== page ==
OnMarch 27, 2014, I attended the Muslim UPRo press conference at the Hotel Putra in Kuala Lumpur.
The speakers were Azril Mohd Amin, Nasharudin Mat Isa and A. Karim Omar.
Before the program started, I spoke to Uncle Zul Noordin and I asked him a few political questions since he was one of Anwar Ibrahim’s lawyers before he left Anwar.
We also talked about current political issues, like PRK Kajang together with Uncle Nasha, Uncle Jinggo and Uncle Sheikh Karim.
The former Director of Criminal Investigation and Commissioner of Police for the Royal Malaysia Police, Tan Sri Zaman Khan was also there and he advised me to eat more vitamins after Uncle Zul told him that I am a blogger.
1. Every human being has the inherent right to life. This right shall be protected by law. No one shall be arbitrarily deprived of his life.morsi
2. In countries which have not abolished the death penalty, sentence of death may be imposed only for the most serious crimes in accordance with the law in force at the time of the commission of the crime and not contrary to the provisions of the present Covenant and to the Convention on the Prevention and Punishment of the Crime of Genocide. This penalty can only be carried out pursuant to a final judgement rendered by a competent court.
Article 14 of the ICCPR, which outlines a fair trial, mandates that anyone accused of a crime must have “adequate time and facilities for the preparation of his defense” and “to be tried in his presence.”
Egypt signed the ICCPR on August 4, 1967 and ratified the treaty on January 14, 1982; but it did something worse than countries that have not sign the treaty.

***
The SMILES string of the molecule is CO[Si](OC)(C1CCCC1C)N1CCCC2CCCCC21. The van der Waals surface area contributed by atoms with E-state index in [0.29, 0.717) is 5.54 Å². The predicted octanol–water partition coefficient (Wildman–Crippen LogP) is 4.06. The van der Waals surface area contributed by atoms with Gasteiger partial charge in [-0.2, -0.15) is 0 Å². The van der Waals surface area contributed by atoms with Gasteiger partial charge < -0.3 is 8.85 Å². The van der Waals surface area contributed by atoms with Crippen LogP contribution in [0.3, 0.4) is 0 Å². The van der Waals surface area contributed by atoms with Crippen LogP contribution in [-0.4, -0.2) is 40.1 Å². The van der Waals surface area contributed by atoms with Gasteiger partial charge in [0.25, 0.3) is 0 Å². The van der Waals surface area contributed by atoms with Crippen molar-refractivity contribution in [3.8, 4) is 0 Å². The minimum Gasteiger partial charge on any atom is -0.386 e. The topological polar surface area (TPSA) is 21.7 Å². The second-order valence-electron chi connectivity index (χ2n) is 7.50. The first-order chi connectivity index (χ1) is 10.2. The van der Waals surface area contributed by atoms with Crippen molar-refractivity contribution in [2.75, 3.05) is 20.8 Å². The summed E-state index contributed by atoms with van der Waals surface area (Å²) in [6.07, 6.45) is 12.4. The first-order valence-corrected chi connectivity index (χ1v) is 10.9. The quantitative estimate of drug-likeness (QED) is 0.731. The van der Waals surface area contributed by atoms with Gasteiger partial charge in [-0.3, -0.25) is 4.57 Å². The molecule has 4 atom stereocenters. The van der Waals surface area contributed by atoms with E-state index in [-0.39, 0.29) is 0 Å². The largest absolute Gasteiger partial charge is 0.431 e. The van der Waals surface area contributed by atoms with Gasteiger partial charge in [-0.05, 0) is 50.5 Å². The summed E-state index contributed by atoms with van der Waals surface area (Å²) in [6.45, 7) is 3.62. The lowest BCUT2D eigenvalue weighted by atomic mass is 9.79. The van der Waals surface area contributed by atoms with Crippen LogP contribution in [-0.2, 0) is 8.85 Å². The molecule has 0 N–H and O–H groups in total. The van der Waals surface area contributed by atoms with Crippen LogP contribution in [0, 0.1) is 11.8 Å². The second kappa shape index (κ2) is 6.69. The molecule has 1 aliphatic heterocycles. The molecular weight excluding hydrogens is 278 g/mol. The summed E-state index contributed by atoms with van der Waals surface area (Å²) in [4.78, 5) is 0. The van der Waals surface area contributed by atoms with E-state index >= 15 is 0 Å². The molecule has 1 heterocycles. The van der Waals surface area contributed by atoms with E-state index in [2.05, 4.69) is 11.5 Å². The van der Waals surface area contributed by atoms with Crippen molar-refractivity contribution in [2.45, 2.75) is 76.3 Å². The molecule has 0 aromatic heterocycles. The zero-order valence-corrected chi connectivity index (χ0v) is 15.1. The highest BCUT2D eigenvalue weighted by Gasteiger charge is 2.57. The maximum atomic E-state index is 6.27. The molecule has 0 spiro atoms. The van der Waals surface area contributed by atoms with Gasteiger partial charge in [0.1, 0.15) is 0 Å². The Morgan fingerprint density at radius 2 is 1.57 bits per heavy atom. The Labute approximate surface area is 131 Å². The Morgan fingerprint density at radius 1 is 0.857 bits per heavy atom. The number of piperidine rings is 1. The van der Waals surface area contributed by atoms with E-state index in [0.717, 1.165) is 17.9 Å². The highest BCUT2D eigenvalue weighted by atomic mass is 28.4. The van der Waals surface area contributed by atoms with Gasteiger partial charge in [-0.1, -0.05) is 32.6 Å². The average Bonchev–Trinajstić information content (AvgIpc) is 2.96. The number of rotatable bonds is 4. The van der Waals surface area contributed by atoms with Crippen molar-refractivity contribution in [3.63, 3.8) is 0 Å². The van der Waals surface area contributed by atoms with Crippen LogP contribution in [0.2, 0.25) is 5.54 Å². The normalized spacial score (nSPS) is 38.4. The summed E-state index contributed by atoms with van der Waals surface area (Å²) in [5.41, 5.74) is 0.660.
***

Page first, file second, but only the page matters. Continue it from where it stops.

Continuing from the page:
So, what is the use of making countries sign and ratify ICCPR if a country that ratified ICCPR can pass a sentence of ‘mass capital punishment’ to 529 people?
Iguacu Falls. (Photo Credit: Dmitry V. Petrenko/Shutterstock)
At 490 feet wide and nearly 3000 feet long, Iguaçu Falls is filled with falls of every size and intensity, most notably Devil’s Throat, where water drops from a height of 270 feet. With the highest flow of water on record, Iguaçu easily topples its equally famous sisters, Victoria and Niagara Falls. Ample viewing opportunities are available: Argentina offers close-up action shots with walkways that lead visitors into the action—feeling the power of the water is unforgettable. Brazil features all-encompassing panoramas and sweeping vistas of the falls’ network, allowing you to appreciate their sheer size.
A utopian universe of 19 volcanic islands comprises the Galápagos archipelago, roughly 1,000 kilometers off the coast of Ecuador, in the Pacific Ocean. Watch your step on islands Isabela and Fernandina, where endemic marine iguanas are protected and thriving, each reaching up to five and a half feet long. Swim with sea lions, sharks, and giant turtles—all playful and curious, having never faced threats from humans.
Rock Islands Southern Lagoon